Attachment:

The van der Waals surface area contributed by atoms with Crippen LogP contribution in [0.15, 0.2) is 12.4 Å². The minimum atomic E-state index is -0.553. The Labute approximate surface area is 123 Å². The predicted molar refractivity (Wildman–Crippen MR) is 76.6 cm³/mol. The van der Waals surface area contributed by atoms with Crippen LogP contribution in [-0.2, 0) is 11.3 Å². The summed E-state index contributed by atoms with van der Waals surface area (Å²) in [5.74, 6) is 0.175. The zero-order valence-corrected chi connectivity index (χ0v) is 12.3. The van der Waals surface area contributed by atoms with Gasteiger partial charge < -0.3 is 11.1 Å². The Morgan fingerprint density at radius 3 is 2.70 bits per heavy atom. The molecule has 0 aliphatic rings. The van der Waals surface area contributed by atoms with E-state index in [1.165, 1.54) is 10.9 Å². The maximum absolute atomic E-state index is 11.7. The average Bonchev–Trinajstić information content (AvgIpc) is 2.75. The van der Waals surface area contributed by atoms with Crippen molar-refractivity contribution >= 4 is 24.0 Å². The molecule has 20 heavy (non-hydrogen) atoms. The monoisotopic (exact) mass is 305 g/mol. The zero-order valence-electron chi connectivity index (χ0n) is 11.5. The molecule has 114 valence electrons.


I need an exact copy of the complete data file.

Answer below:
The van der Waals surface area contributed by atoms with Crippen LogP contribution in [0.15, 0.2) is 12.4 Å². The minimum atomic E-state index is -0.553. The Labute approximate surface area is 123 Å². The predicted molar refractivity (Wildman–Crippen MR) is 76.6 cm³/mol. The van der Waals surface area contributed by atoms with Crippen LogP contribution in [-0.2, 0) is 11.3 Å². The summed E-state index contributed by atoms with van der Waals surface area (Å²) in [5.74, 6) is 0.175. The zero-order valence-corrected chi connectivity index (χ0v) is 12.3. The van der Waals surface area contributed by atoms with Gasteiger partial charge < -0.3 is 11.1 Å². The Morgan fingerprint density at radius 3 is 2.70 bits per heavy atom. The molecule has 0 aliphatic rings. The van der Waals surface area contributed by atoms with E-state index in [1.165, 1.54) is 10.9 Å². The maximum absolute atomic E-state index is 11.7. The average Bonchev–Trinajstić information content (AvgIpc) is 2.75. The van der Waals surface area contributed by atoms with Crippen molar-refractivity contribution >= 4 is 24.0 Å². The molecule has 20 heavy (non-hydrogen) atoms. The monoisotopic (exact) mass is 305 g/mol. The zero-order valence-electron chi connectivity index (χ0n) is 11.5. The molecule has 114 valence electrons.